Windows Custom Management
Although Windows Custom Management might look like a cornucopia of PC security features, Windows Custom Management has been verified as a clone of recent variants of , a classification of rogue anti-malware software that's also noted for causing browser redirects and attacking overall system security. The most noticeable symptoms of a Windows Custom Management infection include inaccurate pop-up advisories about attacks against your computer and system scans that always detect PC threats that fail to show up with reputable anti-malware scanners. Because SpywareRemove.com malware researchers have found that Windows Custom Management's system changes can make your PC vulnerable to other attacks from both related and unrelated PC threats, they suggest deleting Windows Custom Management with a legitimate anti-malware application posthaste.
Examples of Windows Custom Management's Shoddy Computer Management at Work
Windows Custom Management may try to act like an anti-malware product upon initial inspection, but a careful look at its threat alerts and scan results will show that Windows Custom Management doesn't have any ability to detect malicious software or other forms of PC threats. Because Windows Custom Management's security features aren't designed to hold even the slightest bit of accuracy, SpywareRemove.com malware experts strongly discourage following their advice, since this may cause you to delete harmless files or damage programs that Windows Custom Management is blocking for its own purposes.
The ultimate reason for this security information is for Windows Custom Management to make it look as though you need to spend money on purchasing Windows Custom Management to solve your computer problems. To achieve this, Windows Custom Management may also leverage other attacks while simultaneously trying to make it look as though unrelated PC threats are responsible, such as:
- Search engine redirects to malicious sites and 'spam' sites that promote irrelevant advertisements as their primary form of content.
- Changed Registry settings to disable various unrelated programs, disable the UAC or disable default protection against downloaded files with invalid signatures.
- Security and anti-malware applications being blocked once their processes are detected in memory. This Windows Custom Management attack is particularly likely for baseline utilities for Windows (such as the Task Manager and Registry Editor).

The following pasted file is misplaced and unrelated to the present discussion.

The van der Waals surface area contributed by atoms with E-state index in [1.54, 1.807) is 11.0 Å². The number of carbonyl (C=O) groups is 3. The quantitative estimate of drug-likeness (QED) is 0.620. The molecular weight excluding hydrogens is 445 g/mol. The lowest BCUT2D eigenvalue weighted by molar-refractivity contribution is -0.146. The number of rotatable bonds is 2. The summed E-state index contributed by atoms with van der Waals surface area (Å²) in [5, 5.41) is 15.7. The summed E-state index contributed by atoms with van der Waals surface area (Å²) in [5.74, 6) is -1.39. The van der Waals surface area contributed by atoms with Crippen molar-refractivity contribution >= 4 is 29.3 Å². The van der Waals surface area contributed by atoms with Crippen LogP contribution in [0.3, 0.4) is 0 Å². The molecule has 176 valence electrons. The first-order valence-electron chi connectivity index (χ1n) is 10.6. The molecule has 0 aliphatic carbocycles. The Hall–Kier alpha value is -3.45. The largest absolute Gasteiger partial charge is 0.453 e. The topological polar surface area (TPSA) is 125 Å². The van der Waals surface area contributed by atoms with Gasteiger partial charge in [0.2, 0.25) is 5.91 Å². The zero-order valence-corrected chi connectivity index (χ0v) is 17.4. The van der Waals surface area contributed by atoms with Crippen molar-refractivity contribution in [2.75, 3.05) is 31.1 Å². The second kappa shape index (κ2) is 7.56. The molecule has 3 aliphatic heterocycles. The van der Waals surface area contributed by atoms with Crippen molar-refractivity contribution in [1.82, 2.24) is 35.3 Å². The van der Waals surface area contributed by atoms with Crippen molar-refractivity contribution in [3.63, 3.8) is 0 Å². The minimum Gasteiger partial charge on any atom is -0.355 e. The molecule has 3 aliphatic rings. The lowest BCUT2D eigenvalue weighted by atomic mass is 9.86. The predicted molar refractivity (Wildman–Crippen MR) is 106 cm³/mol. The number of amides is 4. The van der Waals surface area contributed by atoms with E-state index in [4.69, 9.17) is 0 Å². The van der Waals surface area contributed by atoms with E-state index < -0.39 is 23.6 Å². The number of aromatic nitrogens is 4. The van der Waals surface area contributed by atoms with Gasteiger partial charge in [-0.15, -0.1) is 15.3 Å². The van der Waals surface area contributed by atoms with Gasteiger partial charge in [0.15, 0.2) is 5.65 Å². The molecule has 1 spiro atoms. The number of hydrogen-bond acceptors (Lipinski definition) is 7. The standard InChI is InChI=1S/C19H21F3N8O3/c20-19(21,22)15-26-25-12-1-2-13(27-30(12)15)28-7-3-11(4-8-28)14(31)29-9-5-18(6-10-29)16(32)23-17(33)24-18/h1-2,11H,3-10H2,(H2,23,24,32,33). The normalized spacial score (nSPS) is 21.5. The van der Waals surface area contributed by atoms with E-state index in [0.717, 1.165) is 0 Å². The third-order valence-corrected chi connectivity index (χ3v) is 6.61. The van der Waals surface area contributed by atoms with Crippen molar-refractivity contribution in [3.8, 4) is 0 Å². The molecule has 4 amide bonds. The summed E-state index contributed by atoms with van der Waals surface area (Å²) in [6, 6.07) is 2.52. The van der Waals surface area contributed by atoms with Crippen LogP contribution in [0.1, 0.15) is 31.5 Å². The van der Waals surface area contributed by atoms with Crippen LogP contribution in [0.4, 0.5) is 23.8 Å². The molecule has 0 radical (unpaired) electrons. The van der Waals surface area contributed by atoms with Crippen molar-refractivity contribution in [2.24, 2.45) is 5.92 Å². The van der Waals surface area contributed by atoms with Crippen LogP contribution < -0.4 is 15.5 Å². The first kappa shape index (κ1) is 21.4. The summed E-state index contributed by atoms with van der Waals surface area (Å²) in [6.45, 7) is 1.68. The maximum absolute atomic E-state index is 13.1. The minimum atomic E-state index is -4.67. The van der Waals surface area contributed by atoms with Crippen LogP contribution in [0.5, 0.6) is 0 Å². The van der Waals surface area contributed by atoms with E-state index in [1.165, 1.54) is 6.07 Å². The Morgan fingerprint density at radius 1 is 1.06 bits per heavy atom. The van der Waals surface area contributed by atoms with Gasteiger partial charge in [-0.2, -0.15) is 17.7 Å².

An Alternative to Spending Your Way Out of Windows Custom Management Problems
Because Windows Custom Management and related PC threats can interfere with security programs that are required to remove Windows Custom Management safely, SpywareRemove.com malware analysts encourage you routinely to use additional security measures when dealing with such FakeVimes-based PC threats. Blocking Windows Custom Management's startup routine can be achieved via Safe Mode reboots or system boots from removable hard drive-based sources, which will allow you to launch anti-malware scans without interference.
Windows Custom Management does alter Windows components during its installation, and, depending on the case, this can extend to sabotaging the Registry entries of other applications. You may need to reinstall some applications while Windows Custom Management is disabled. Similar procedures should also be used for other FakeVimes-based PC threats such as
Use SpyHunter to Detect and Remove PC Threats
If you are concerned that malware or PC threats similar to Windows Custom Management may have infected your computer, we recommend you start an in-depth system scan with SpyHunter. SpyHunter is an advanced malware protection and remediation application that offers subscribers a comprehensive method for protecting PCs from malware, in addition to providing one-on-one technical support service.
Why can't I open any program including SpyHunter? You may have a malware file running in memory that kills any programs that you try to launch on your PC. Tip: Download SpyHunter from a clean computer, copy it to a USB thumb drive, DVD or CD, then install it on the infected PC and run SpyHunter's malware scanner.